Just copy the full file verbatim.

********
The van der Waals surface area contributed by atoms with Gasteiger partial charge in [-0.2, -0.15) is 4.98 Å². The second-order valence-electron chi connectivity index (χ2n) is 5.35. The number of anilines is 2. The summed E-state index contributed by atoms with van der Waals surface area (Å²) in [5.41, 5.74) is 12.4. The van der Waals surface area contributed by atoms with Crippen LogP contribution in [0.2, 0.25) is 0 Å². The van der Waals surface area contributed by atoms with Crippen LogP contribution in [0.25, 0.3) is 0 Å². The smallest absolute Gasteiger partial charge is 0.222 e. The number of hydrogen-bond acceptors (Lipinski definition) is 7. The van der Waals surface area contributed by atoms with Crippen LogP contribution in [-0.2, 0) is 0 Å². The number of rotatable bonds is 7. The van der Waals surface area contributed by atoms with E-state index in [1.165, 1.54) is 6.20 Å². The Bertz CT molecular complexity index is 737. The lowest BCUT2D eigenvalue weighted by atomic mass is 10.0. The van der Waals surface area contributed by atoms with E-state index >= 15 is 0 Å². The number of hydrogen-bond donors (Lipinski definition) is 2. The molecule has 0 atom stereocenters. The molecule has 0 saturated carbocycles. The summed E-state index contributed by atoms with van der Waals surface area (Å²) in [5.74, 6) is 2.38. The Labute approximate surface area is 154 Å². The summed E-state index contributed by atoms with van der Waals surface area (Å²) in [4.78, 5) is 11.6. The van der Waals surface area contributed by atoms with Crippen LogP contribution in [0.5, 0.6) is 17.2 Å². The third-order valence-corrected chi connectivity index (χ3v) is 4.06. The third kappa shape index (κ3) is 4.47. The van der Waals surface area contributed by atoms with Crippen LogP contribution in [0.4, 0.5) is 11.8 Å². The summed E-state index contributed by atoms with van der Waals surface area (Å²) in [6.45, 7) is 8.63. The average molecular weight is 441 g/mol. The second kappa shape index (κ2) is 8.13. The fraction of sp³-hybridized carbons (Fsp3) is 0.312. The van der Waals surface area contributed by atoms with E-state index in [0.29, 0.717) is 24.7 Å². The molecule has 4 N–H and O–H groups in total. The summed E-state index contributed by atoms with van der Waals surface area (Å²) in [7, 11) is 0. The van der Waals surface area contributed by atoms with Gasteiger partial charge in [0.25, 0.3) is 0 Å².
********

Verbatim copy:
The van der Waals surface area contributed by atoms with Gasteiger partial charge in [-0.2, -0.15) is 4.98 Å². The second-order valence-electron chi connectivity index (χ2n) is 5.35. The number of anilines is 2. The summed E-state index contributed by atoms with van der Waals surface area (Å²) in [5.41, 5.74) is 12.4. The van der Waals surface area contributed by atoms with Crippen LogP contribution in [0.2, 0.25) is 0 Å². The van der Waals surface area contributed by atoms with Crippen LogP contribution in [0.25, 0.3) is 0 Å². The smallest absolute Gasteiger partial charge is 0.222 e. The number of hydrogen-bond acceptors (Lipinski definition) is 7. The van der Waals surface area contributed by atoms with Crippen LogP contribution in [-0.2, 0) is 0 Å². The number of rotatable bonds is 7. The van der Waals surface area contributed by atoms with E-state index in [1.165, 1.54) is 6.20 Å². The Bertz CT molecular complexity index is 737. The lowest BCUT2D eigenvalue weighted by atomic mass is 10.0. The van der Waals surface area contributed by atoms with E-state index >= 15 is 0 Å². The number of hydrogen-bond donors (Lipinski definition) is 2. The molecule has 0 atom stereocenters. The molecule has 0 saturated carbocycles. The summed E-state index contributed by atoms with van der Waals surface area (Å²) in [5.74, 6) is 2.38. The Labute approximate surface area is 154 Å². The summed E-state index contributed by atoms with van der Waals surface area (Å²) in [4.78, 5) is 11.6. The van der Waals surface area contributed by atoms with Crippen LogP contribution in [0.5, 0.6) is 17.2 Å². The third-order valence-corrected chi connectivity index (χ3v) is 4.06. The third kappa shape index (κ3) is 4.47. The van der Waals surface area contributed by atoms with Crippen LogP contribution in [0.4, 0.5) is 11.8 Å². The summed E-state index contributed by atoms with van der Waals surface area (Å²) in [6.45, 7) is 8.63. The average molecular weight is 441 g/mol. The second kappa shape index (κ2) is 8.13. The fraction of sp³-hybridized carbons (Fsp3) is 0.312. The van der Waals surface area contributed by atoms with E-state index in [0.29, 0.717) is 24.7 Å². The molecule has 4 N–H and O–H groups in total. The summed E-state index contributed by atoms with van der Waals surface area (Å²) in [7, 11) is 0. The van der Waals surface area contributed by atoms with Gasteiger partial charge in [0.25, 0.3) is 0 Å².